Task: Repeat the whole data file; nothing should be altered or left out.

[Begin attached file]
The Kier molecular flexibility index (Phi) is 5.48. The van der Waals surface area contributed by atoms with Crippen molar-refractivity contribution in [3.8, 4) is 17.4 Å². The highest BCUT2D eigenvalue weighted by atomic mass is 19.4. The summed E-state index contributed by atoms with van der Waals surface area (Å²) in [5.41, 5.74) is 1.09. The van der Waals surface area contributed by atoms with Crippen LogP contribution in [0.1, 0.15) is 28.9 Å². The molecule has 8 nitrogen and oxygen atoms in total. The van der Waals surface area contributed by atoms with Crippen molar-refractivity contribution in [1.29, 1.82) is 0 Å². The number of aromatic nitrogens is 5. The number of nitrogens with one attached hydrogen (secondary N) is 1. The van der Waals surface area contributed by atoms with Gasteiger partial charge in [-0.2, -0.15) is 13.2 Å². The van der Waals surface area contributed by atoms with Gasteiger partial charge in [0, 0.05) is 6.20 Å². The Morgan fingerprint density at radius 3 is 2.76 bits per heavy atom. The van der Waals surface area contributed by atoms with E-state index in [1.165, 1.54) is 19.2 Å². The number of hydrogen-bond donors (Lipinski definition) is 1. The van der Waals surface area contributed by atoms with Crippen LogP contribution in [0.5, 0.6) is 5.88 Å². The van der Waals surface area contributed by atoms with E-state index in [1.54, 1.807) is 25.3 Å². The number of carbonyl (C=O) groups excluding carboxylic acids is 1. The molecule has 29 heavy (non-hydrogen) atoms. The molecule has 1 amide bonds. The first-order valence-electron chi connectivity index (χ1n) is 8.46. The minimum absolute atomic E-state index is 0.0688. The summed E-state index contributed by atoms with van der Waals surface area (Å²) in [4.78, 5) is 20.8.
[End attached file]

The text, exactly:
The Kier molecular flexibility index (Phi) is 5.48. The van der Waals surface area contributed by atoms with Crippen molar-refractivity contribution in [3.8, 4) is 17.4 Å². The highest BCUT2D eigenvalue weighted by atomic mass is 19.4. The summed E-state index contributed by atoms with van der Waals surface area (Å²) in [5.41, 5.74) is 1.09. The van der Waals surface area contributed by atoms with Crippen LogP contribution in [0.1, 0.15) is 28.9 Å². The molecule has 8 nitrogen and oxygen atoms in total. The van der Waals surface area contributed by atoms with Crippen molar-refractivity contribution in [1.29, 1.82) is 0 Å². The number of aromatic nitrogens is 5. The number of nitrogens with one attached hydrogen (secondary N) is 1. The van der Waals surface area contributed by atoms with Gasteiger partial charge in [-0.2, -0.15) is 13.2 Å². The van der Waals surface area contributed by atoms with Gasteiger partial charge in [0, 0.05) is 6.20 Å². The Morgan fingerprint density at radius 3 is 2.76 bits per heavy atom. The van der Waals surface area contributed by atoms with E-state index in [1.165, 1.54) is 19.2 Å². The number of hydrogen-bond donors (Lipinski definition) is 1. The van der Waals surface area contributed by atoms with Crippen LogP contribution in [0.5, 0.6) is 5.88 Å². The van der Waals surface area contributed by atoms with E-state index in [1.54, 1.807) is 25.3 Å². The number of carbonyl (C=O) groups excluding carboxylic acids is 1. The molecule has 29 heavy (non-hydrogen) atoms. The molecule has 1 amide bonds. The first-order valence-electron chi connectivity index (χ1n) is 8.46. The minimum absolute atomic E-state index is 0.0688. The summed E-state index contributed by atoms with van der Waals surface area (Å²) in [4.78, 5) is 20.8.